The government has shut down debate on its controversial bid to rewrite Canada's election laws.
Just one day — and a little more than two hours — after consideration of the now-amended fair elections act bill got underway in the House of Commons, Conservative MPs used their majority to pass a motion that will see the House spend just one more day on report stage, followed by one day for third reading.
The controversial bill is now likely to go to a final House vote early next week.
Not surprisingly, opposition members were unanimous in their condemnation of the move to curtail debate.
New Democrat House leader Peter Julian called it "absolutely disgusting," and reminded the House that Van Loan had actually served notice of his intent to bring down the hammer just 10 minutes after Wednesday's debate began.
In response, Democratic Reform Minster Pierre Poilievre suggested there has been "more than enough debate" on the proposed reforms to the Elections Act.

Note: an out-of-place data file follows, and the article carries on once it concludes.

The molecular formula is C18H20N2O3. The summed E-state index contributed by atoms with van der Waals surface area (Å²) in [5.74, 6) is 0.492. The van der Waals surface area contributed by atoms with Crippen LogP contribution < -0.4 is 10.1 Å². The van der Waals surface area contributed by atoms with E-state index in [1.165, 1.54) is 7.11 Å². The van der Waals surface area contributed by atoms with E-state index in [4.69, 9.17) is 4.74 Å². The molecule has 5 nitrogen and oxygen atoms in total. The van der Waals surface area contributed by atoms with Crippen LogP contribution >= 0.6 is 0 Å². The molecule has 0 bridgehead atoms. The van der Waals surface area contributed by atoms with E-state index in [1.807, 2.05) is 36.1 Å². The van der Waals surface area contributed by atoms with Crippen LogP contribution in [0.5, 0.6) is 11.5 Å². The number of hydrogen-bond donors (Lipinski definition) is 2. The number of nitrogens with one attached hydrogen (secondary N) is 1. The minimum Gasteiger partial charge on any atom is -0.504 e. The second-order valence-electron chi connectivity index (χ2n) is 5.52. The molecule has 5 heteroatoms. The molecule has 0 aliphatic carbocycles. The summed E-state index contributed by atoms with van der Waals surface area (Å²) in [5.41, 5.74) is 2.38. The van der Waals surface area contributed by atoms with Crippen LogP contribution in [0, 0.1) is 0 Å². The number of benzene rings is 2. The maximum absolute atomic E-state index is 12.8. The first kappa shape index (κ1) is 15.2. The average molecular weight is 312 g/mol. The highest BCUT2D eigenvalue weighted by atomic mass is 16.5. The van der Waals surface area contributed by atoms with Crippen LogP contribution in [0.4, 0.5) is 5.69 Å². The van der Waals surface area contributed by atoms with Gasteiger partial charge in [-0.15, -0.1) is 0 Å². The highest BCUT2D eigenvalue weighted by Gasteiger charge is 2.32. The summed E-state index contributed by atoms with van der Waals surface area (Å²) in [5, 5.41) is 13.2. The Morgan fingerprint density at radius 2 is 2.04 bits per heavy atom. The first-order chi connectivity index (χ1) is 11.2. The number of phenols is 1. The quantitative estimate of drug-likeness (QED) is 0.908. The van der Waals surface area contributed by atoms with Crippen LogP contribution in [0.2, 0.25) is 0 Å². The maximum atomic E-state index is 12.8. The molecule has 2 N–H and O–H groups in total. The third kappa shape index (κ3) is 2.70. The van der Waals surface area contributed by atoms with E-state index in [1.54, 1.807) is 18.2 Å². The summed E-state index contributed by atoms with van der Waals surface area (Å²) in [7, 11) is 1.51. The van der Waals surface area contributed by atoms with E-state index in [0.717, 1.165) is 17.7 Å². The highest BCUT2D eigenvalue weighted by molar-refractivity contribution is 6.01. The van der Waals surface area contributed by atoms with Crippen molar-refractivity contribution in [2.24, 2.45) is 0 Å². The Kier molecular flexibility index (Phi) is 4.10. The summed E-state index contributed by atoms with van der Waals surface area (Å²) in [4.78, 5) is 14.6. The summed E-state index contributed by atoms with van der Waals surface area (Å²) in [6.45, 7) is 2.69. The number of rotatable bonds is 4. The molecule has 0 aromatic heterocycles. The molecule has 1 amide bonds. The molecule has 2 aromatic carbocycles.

Liberal MP Kevin Lamoureux told the government there was "no possible spin they can put on this" to suggest the changes will strengthen the existing election laws, and challenged Van Loan to defend his move to impose time allocation on such a fundamental part of Canadian democracy.
Poilievre, however, said previous Liberal governments made similarly sweeping changes without the support of opposition parties, and insisted that Canadians are on side with his bill.
NDP could force lengthy vote
Before the last round of debate can begin, MPs will first have to decide the fate of more than 100 opposition-backed amendments — virtually all of which propose deleting specific clauses of the bill.
House of Commons Speaker Andrew Scheer was able to whittle down the number of votes by grouping similar motions together, but even after the procedural streamlining, it will likely take several hours to get through the 16 standing votes required to move on to third reading.
The process could last well into the evening if the New Democrats employ their signature "slow vote" tactic, which can result in a single roll call taking up to half an hour.
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